June 5, 2015, Number 23
Download the full June 5, 2015 Number 23 (PDF) update.
Eighty-Fourth Texas Legislature Adjourns: Local Control Took Some Hits But Mostly Survived
Somewhere in the files of a corporate-funded think tank, there is no doubt a memo from a public relations firm outlining a lobbying campaign to overturn city ordinances by state laws. The age-old battle to undermine local control traditionally has been waged every session behind closed doors in the Capitol. But this year, some groups unveiled new rhetoric from their spin doctors and wrapped themselves in the banner of “liberty!”
Armed with a shiny new populist slogan, the assault on local control came out of the shadows and unleashed a tidal wave of bills to limit the ability of citizens to influence the laws governing their neighborhoods and their cities.
Fortunately, reason and good judgment prevailed over the new sound bite. A majority of legislators in both chambers continue to understand that local control builds prosperity rather than hinders it. A majority still understands that the so-called “patchwork” of local regulations is actually good because it recognizes that Texans don’t like being told there’s only one way of thinking or one way of living. In fact, people who live in Fort Stockton may be proud that their city ordinances are different than those in Fort Worth, and vice versa. That diversity is what gives us identity and makes this state great.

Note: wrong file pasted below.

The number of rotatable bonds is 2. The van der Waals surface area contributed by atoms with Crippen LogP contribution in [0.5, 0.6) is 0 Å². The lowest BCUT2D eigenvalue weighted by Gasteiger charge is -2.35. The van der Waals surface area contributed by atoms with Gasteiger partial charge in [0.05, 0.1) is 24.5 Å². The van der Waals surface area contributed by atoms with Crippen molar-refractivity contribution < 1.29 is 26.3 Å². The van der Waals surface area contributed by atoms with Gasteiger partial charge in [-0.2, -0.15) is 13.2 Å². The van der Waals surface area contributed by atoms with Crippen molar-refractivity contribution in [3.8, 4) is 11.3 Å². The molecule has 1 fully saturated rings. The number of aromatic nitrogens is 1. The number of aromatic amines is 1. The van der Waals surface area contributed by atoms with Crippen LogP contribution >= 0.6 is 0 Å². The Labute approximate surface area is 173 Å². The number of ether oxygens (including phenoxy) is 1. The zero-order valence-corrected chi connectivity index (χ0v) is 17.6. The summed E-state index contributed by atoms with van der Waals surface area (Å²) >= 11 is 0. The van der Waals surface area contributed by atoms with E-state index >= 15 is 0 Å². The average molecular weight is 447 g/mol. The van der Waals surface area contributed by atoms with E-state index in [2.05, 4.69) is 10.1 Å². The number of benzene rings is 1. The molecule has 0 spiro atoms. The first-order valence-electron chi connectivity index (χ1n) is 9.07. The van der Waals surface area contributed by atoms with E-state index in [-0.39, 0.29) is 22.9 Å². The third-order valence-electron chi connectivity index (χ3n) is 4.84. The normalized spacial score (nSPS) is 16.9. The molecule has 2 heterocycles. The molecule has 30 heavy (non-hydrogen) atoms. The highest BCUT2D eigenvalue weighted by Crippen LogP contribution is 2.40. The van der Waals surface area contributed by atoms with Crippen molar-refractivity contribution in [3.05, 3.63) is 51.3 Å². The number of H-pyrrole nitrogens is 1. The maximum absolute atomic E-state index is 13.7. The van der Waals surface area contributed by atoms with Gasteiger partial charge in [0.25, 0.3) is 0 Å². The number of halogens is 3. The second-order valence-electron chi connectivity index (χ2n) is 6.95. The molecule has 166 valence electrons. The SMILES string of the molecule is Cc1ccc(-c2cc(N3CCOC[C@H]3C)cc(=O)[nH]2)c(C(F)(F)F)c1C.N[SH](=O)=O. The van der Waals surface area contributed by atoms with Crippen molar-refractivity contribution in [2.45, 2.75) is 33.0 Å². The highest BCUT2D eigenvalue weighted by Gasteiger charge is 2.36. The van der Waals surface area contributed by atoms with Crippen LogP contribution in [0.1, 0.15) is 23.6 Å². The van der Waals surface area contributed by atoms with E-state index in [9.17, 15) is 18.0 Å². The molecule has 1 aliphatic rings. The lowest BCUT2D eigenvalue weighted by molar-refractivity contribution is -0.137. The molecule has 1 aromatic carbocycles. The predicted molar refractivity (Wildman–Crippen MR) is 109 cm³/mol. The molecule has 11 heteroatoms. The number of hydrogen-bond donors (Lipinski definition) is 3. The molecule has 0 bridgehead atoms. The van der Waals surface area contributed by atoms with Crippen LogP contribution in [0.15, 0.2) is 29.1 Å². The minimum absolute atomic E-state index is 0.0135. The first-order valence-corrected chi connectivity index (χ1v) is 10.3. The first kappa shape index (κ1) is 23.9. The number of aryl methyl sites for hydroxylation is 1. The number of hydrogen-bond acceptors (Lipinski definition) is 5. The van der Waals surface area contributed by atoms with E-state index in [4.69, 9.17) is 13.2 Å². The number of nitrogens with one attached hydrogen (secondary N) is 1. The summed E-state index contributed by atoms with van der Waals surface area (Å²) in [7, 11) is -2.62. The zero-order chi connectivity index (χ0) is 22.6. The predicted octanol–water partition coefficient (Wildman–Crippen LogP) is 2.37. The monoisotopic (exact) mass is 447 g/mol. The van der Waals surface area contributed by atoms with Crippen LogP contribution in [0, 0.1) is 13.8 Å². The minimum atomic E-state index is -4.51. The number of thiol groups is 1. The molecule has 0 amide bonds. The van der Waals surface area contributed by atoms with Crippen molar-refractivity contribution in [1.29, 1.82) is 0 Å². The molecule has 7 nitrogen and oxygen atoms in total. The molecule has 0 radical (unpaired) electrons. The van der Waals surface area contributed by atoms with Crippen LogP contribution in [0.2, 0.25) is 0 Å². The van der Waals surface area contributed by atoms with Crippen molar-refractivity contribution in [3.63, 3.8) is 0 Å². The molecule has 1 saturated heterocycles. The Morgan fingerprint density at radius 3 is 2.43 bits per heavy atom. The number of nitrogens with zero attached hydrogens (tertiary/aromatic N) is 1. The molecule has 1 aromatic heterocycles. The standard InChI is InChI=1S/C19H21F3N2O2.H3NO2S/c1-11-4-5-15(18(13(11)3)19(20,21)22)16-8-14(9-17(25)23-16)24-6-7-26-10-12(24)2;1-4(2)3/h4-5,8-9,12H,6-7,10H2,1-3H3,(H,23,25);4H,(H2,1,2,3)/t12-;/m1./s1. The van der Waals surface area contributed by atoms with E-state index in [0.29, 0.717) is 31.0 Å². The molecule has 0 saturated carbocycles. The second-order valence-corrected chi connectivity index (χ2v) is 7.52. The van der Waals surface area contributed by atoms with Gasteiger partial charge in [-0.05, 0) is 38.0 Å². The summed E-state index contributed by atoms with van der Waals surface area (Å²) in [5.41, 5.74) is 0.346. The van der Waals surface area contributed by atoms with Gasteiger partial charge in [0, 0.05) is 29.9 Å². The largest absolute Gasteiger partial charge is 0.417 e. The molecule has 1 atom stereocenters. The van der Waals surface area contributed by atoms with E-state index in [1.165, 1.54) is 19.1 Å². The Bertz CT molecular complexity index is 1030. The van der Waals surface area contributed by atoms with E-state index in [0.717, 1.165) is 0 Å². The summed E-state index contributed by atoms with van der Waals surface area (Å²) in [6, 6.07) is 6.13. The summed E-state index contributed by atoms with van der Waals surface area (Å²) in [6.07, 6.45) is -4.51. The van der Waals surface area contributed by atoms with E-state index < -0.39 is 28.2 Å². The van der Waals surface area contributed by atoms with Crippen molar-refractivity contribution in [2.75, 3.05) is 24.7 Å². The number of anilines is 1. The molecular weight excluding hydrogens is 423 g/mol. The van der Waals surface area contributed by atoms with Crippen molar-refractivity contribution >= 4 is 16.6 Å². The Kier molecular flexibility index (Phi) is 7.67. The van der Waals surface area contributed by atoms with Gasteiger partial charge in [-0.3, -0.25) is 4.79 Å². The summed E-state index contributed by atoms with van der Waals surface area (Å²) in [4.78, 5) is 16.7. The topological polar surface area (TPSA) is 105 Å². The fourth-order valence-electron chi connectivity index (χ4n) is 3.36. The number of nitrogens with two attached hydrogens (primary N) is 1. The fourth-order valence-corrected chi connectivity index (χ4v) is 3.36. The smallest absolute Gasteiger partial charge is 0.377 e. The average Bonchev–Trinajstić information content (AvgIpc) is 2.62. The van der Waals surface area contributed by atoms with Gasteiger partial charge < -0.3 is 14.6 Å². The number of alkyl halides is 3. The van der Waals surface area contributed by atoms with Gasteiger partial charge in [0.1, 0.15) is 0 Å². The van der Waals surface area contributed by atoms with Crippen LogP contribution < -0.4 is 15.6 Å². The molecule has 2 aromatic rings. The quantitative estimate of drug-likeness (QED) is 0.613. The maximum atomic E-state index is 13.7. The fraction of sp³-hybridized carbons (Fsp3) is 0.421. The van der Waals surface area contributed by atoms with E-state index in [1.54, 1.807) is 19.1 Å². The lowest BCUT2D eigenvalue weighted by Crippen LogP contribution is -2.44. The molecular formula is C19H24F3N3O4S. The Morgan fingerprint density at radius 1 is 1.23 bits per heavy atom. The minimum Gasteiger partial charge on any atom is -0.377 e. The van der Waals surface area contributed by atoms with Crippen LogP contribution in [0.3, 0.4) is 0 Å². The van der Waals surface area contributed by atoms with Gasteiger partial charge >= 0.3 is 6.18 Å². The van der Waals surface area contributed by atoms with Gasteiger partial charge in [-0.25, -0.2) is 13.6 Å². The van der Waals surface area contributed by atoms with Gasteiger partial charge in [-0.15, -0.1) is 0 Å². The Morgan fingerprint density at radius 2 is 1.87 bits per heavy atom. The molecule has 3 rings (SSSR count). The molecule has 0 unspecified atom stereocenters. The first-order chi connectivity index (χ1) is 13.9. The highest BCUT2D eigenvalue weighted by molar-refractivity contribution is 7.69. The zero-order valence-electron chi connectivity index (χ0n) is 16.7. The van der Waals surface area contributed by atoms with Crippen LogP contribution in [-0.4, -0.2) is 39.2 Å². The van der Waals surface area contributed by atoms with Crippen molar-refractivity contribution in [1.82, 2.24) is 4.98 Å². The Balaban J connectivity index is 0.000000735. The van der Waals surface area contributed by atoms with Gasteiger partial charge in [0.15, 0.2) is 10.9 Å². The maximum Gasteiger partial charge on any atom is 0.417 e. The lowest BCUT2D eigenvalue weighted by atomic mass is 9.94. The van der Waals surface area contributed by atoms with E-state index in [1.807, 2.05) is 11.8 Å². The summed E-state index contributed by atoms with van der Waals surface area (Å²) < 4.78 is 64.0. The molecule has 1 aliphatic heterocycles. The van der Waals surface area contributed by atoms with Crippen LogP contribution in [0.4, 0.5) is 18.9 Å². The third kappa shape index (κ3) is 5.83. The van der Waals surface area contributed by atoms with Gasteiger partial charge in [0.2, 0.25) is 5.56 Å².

Considering the onslaught of detrimental bills, cities emerged from this regular session relatively intact. We took some body blows, but we remain standing. Case in point? City officials were not able to overcome the power and influence of the state’s oil and gas industry, which succeeded in limiting - but not eliminating - local rules governing oil and gas development.
Political reality made it clear from the very beginning of the session that more than two-thirds of legislators would vote to prohibit cities from banning fracking. However, legislative leaders made it clear they support long-standing city regulations designed to protect health and safety in residential neighborhoods. Accordingly, H.B. 40 by Rep. Drew Darby (R - San Angelo) contains a clear list of permissible surface regulations, including commercially reasonable setbacks. Oil and gas companies that attempt to misuse the legislation to challenge those regulations will meet strong resistance from the League. (The League will create a clearinghouse to monitor legal challenges to existing drilling ordinances.)